Emberlit FireAnt wood stove

When it comes to saving weight in your pack the saying always goes, “ounces equal pounds, and pounds

Emberlit Fireant parts

Emberlit Fireant parts

equal pain”. Building an ultralight kit means looking at everything you have and trying to cut it down as much as possible. One of those typically heavy pieces of kit is your stove, unless you have the new Emberlit FireAnt. This super tiny, titanium, four wall, firebox stove weighs next to nothing, and best of all you don’t have to carry any fuel. The Emberlit FireAnt is designed by Mikhail Merkurieff, the same gentleman who brought us the original Emberlit folding box biomass burning stove. Over the years Mikahail has made a few revisions to the Emberlit product line, with the FireAnt being his latest endeavour. After a successful Kickstarter campaign we are happy to finally have this light weight box of fire in our hands.


–Quality and Assembly–

Emberlit Fireant locking dimples

Emberlit Fireant locking dimples

Our very first impression of the Emberlit FireAnt came the moment we opened the mailbox. Sorting through the various bills and junk mail there was a small padded envelope, with the Merkwares address on the return label. We knew immediately what was inside, but were surprised at how tiny and light the package was. Tearing into the package we found a thin silnylon velcro pouch. This was it. The pouch contained only six pieces, being the four walls, solid burn floor and the additional solid fuel tab buring accessory. Running our fingers around the edges you understood why Mikhail decided to produce this stove via a stamping die rather than laser cutting. All of the edges were just slightly rolled, making them not nearly as sharp as the edges on laser cut metal. Also the outside of every piece of the Emberlit FireAnt was covered in a thin onion skin type of plastic film to protect it from being damaged during manufacture. A neat feature and interesting attention to detail, but if you didn’t pay close attention, and notice this plastic, you’d be in for a smelly and sticky surprise on your stove upon your first burn. We meticulously removed all of this film from all sides on all parts, which took a minute but was not a real hastle, and then proceeded to assemble the stove.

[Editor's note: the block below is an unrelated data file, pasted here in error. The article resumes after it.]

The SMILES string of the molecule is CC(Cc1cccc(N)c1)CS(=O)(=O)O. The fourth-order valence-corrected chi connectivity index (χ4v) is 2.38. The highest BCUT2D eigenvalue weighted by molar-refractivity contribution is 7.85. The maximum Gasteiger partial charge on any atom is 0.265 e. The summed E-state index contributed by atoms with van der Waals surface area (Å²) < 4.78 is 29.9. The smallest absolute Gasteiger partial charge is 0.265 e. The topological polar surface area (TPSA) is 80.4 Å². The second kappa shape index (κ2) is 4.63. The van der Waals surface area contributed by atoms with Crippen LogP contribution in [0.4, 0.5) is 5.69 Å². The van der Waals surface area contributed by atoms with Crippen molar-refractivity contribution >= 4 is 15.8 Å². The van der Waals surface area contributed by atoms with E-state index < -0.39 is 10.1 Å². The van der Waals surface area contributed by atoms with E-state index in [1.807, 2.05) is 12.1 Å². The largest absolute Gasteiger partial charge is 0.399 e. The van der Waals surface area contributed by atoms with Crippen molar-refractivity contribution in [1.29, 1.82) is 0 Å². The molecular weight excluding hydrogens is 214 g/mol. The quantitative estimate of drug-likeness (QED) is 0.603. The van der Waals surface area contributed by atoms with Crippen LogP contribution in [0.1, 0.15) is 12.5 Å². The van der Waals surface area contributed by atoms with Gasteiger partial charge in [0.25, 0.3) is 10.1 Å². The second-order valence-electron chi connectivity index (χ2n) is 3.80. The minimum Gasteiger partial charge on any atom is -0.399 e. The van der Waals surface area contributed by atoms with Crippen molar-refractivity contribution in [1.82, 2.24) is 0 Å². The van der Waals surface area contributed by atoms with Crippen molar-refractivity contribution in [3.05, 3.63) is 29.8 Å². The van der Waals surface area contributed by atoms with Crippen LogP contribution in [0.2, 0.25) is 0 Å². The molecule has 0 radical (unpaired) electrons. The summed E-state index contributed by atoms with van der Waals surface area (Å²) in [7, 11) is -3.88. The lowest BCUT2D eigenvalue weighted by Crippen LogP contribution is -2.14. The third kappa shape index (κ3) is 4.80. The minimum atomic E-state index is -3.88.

The Emberlit FireAnt, as previously mentioned, has very few components, specifically six, one of which is an

Emberlit Fireant protective film

Emberlit Fireant protective film

accessory. The solid fuel burning tab is a smart add on for the use of esbit, trioxane or other solid fuel tabs. It creates a shelf about one inch away from the top of the stove so the flame of the fuel tab is in excellent proximity to the pot. We did not test, nor assemble the Emberlit FireAnt with the fuel tab option.


Collecting the parts we needed for creating the biomass burner box we snapped together the stove in short order. The locking tabs on each corner of the Emberlit FireAnt stove walls have an elongated ovular dimple in them. This helps to lock up the stove and give it a more rigid feel. According to the Kickstarter logs, Mikhail

made this design modification near the end of the project, which delayed it just a bit, but we believe it was worth it and a smart decision. The assembled Emberlit FireAnt was a sturdy, and tiny titanium box ready to support a medium pot and a small fire.



Emberlit Fireant boiling water in a titanium mug

Emberlit Fireant boiling water in a titanium mug

To get the fire started we gathered a fair sum of kindling sized twigs and sticks. Much of this fuel was a bit damp, as we had recently received some generous rain. This being the case we tossed in an old school paraffin and lint egg crate firestarter as our fire starting base. Packing in the twigs we realized a small drawback to a tiny firebox stove. The Emberlit FireAnt did not accept a whole lot of fuel. This was a small concern, but we fired it up and began to snap some more twigs to feed through the open front feed door. The flame went to work and got a nice little fire going pretty quick, and we then began to feed additional fuel into the fire quite easily. As a test we placed a  titanium 700ml pot full of water on top of the Emberlit FireAnt to see about how long it would take to boil. While regularly feeding the stove we did notice that our pot was becoming a bit sooty. This is not terribly surprising as the Emberlit FireAnt is pretty much just fire in a box, and smoke will soot a pot. Unless your are using a woodgas stove such as a Solo Stove, Biolite or Core Stove, this is pretty much expected. Even with this small drawback the Emberlit FireAnt performed well while we provided a steady diet of small combustible materials to the flame. Within fifteen minutes of placing our 700ml pot on top of the Emberlit FireAnt we had a rolling boil.


–Overall Impression–

The Emberlit FireAnt is the smallest, lightest, firebox wood stove we have ever used. It is well built, with a good attention to detail, and is quite easy to assemble. The technology that drives this little stove isn’t complicated. If you put fire in a box, and put a pot of water over the flame, eventually it will boil. Given that, the Emberlit FireAnt is a simple purpose built tool that will let you get the job done with the minimum weight and flame. It will require a bit more attention regarding regular fuel feedings, but that is the compromise for size. Overall, we loved it as a simple, everyday carry, firebox. This is the best Emberlit stove yet.

Emberlit FireAnt








Easy of Use



  • Light Weight
  • Small, easy to pack
  • Easy to assemble


  • Keep feeding the fire
  • Remove protective film
  • Soot on your pot

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